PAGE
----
Michael Walker: Good news and fans in short supply on another day in Coventry's decline
22:00 GMT, 9 September 2012
Just before 2.40pm on Sunday, on a beautiful sky-blue late summer's afternoon on the outskirts of Coventry, an announcement of gratitude was made at the Ricoh Arena. It was a thank you. It was for the 9,458 who had turned up.
The collective response felt like one of consternation. There was half an hour left and the score was Coventry City 1 Stevenage 1. There was still some hope.
Yet most of those present knew this was some kind of historic low. Ten minutes later a leggy Canadian striker called Marcus Haber – last seen at St Johnstone, now a Stevenage substitute – met a Luke Freeman corner kick and the score was Coventry City 1 Stevenage 2.
Worrying times ahead: Coventry's caretaker manager Richard Shaw (centre), with Lee Carsley (left) and Steve Ogrizovic, knows he has it all to do to arrest the slide
That is how it stayed. It meant that Coventry have won none of their five league matches since sinking into the third tier of English football in May. It is the first time since 1964 Coventry have been at this level. They have not won a league game since March. It is not difficult to see why attendances are collapsing.
You need to be around Jimmy Hill's age to recall such a bad time. Hill was manager back in 1964 but Coventry were moving up then. Today movement is downwards and Coventry do not have a manager.
That is just one of many, many problems. Andy Thorn, in charge last season, was sacked after three games of this, which does not smack of planning.
Richard Shaw is in post temporarily but sadly for him, any good news such as (on-loan) David McGoldrick’s opening goal was undermined by developments at the other end of the pitch and a referee who disallowed a genuine second for the home side from Stephen Elliott.
But, when Robin Shroot equalised for Stevenage in the first half, Coventry heads fell noticeably and the visitors – a non-League club two years ago – were the more coherent outfit in the second half. Their victory took them up to third. Coventry, meanwhile, are sixth bottom and travel to second-placed Tranmere Rovers on Saturday.
Where is everybody Attendances at the Ricoh Arena continue to plummet
Before then Shaw thinks he may be interviewed for the job but the candidate shortlist is said to be a long one and he did not sound a man being given certainties by the opaque ‘hedge fund’ owners of the club.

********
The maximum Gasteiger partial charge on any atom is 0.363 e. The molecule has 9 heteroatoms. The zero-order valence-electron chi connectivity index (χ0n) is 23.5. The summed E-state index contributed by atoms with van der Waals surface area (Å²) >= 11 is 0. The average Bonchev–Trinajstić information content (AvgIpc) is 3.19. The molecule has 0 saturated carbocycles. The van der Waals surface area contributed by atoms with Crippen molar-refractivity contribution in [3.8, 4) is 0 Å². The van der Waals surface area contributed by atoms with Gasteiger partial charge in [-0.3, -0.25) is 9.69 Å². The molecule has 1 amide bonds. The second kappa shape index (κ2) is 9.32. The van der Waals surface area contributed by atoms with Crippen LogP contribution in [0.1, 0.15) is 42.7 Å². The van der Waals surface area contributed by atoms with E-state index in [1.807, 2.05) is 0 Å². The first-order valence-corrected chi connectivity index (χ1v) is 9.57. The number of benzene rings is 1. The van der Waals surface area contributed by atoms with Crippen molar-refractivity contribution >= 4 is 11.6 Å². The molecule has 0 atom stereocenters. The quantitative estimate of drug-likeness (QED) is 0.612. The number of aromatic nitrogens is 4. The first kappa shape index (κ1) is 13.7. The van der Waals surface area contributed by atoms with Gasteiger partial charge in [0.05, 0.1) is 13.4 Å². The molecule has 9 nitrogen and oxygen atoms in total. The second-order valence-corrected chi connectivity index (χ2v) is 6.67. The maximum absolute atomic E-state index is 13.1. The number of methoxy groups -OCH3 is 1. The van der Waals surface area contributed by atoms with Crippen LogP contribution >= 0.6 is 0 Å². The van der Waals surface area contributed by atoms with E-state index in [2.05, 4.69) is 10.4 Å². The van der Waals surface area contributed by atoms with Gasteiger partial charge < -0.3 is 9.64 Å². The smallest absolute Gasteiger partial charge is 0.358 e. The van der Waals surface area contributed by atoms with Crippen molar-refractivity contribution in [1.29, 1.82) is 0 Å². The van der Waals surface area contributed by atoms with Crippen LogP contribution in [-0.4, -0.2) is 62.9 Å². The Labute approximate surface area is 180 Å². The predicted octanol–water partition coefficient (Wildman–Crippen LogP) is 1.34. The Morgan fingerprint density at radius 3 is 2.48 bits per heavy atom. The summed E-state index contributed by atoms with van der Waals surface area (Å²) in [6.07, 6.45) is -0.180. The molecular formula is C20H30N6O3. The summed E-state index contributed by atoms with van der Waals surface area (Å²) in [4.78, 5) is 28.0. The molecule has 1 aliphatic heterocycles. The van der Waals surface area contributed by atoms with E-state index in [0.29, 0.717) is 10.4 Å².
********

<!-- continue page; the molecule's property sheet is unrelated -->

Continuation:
Shaw said the team require ‘a few nasty characters’; he spoke of ‘nervousness at the club as a whole’ and ‘too much negativity’. He stressed that he does not have a ‘defeatist attitude’ and talked about making the play-offs.
There are 41 games to go in this slog of a league, so there is time. But you could understand why Shaw said an appointment needs to be made ‘sooner rather than later’.
Coventry City cannot afford much, certainly not a transition season in League One.
Estimated to be 60million in debt, the club rent the Ricoh from the council at a cost of 1.2m per annum. Every week they need to find around 25,000 before turning on a light or kicking a ball.
Hence the newest chief executive, Tim Fisher, has described this season as ‘critical’ in terms of promotion. The economic consequences of third division life can shock even those who think they have bargained for the worst.
The accuracy of Fisher’s assessment guarantees nothing, however. This may be fresh trauma for him and Coventry fans but they are by no means the first club of this stature to slip into League One in recent years.
Nottingham Forest, Leeds United, Sheffield Wednesday, Charlton Athletic, Southampton, Leicester City and Norwich City have all been down here.
Head boy: There was an air of inevitability about Stevenage's winner
Only Norwich and Leicester bounced back at the first time of asking. Forest, Leeds and Charlton each had three seasons in League One. Brighton, another club comparable to Coventry in size – and, for a while, trajectory and despair – spent five years in the division.
So, probably when they thought it couldn’t, it could get worse for Coventry City, who moved from Highfield Road to the curious Ricoh Arena seven years ago. It has 32,609 seats, obvious potential despite its location on the edge of town… and a feeling of emptiness.
It will be a long winter
Any Coventry fan who had not bought a season ticket and who fancied walking up for the game at the Ricoh Arena at short notice was confronted by a turnstile price of 22.
That’s 22 to watch third division football of inconsistent quality.
That’s 22 to watch a team who aren’t winning against, with all due respect, Stevenage.
That’s 22 to see Gary McSheffrey sit on the bench.
Last season’s average attendance was just over 15,000. Had Coventry been facing Derby – the third league opponents here last season – then 22 might have been acceptable. Or maybe not. The inflated price of football remains a scandal. As bad as coffee.
At Coventry it may help explain why, on such a gorgeous day, fewer than 9,000 locals turned up – Stevenage brought almost 500. What will happen to the crowds when winter comes